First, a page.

In Confirmation the Christian becomes more closely united with Christ. With the strengthening of the Gifts of the Holy Spirit the Christian is able to accept new responsibilities for witnessing Jesus to the world.

The History and Development of the Sacrament of Confirmation

The Spirit is present in the Church, moving and breathing where he wills, but allowing historical events and cultures to shape our practice and understanding of the faith. A striking example of this is the history and the theology of the Sacrament of Confirmation. Through the centuries the way we have celebrated the sacrament and understood its meaning has undergone many changes. It is almost universally accepted as a celebration of the Spirit within us and a time for affirming our Baptism. Yet different schools of thought exist concerning its meaning, its purpose, and the age at which it is to be celebrated.

Confirmation in the Early Church

In the early Church the three Sacraments of initiation—Baptism, Confirmation, and Eucharist—were celebrated in the same ceremony by adult catechumens at the Easter Vigil. The catechumens descended into a pool where they were baptized in the name of the Father, the Son, and the Holy Spirit. They ascended, were clothed with a white robe, and the bishop laid hands on them and anointed them with oil. They then proceeded to a place of honour among the community where they participated in the Eucharist for the first time. Initiation thus consisted of one event with several moments. The climax was the celebration of the Eucharist.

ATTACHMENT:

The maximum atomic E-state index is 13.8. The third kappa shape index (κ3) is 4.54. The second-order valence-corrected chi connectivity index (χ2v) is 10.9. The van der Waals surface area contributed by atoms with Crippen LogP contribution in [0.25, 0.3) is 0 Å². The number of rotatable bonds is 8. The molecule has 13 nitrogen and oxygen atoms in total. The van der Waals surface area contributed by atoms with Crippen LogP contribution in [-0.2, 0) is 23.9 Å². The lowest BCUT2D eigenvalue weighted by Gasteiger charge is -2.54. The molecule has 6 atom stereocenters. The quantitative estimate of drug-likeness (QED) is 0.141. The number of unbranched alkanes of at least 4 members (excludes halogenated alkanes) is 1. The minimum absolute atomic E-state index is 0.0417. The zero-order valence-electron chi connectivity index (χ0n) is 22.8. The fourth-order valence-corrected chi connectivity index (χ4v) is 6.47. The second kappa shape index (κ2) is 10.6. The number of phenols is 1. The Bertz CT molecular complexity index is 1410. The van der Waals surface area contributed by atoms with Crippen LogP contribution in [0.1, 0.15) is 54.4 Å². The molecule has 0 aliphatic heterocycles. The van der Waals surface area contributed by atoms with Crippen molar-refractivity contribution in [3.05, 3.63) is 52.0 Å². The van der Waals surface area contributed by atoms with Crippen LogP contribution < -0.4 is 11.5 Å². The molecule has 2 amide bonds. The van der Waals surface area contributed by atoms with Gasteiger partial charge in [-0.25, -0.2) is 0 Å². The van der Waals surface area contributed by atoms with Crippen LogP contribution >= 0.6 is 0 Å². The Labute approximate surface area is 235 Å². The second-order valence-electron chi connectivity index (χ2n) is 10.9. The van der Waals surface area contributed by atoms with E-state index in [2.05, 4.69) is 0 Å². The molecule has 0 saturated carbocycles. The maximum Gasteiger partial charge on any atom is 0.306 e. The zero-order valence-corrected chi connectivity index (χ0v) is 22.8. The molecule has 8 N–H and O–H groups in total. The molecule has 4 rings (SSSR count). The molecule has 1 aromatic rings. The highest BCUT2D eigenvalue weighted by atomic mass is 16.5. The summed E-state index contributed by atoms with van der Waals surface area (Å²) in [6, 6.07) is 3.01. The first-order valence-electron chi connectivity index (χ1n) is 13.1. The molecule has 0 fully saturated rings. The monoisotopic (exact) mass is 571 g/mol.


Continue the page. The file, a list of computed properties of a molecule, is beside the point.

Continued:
The separation of the bishop’s anointing from Baptism occurred for a number of reasons in the Western Church. Constantine’s proclamation making Christianity the state religion in the fourth century meant that many more people were being baptized. Christianity also spread from the cities into the countryside. It became impossible for bishops, who were now also involved in governing, to preside at every Baptism. The bishops of the East solved the problem by delegating the Sacraments of Initiation to the presbyter, reserving for themselves only the blessing of the oil used in the rite. To this day the Eastern churches initiate with all three sacraments at once. The bishops of the West also delegated Baptism to priests, but retained the function of performing the initial anointing and laying on of hands. This they would do whenever they visited a particular locality. Thus, in the West the celebration of the Sacrament of Confirmation was done at a later time than the celebration of the Sacrament of Baptism.

The Theology of Confirmation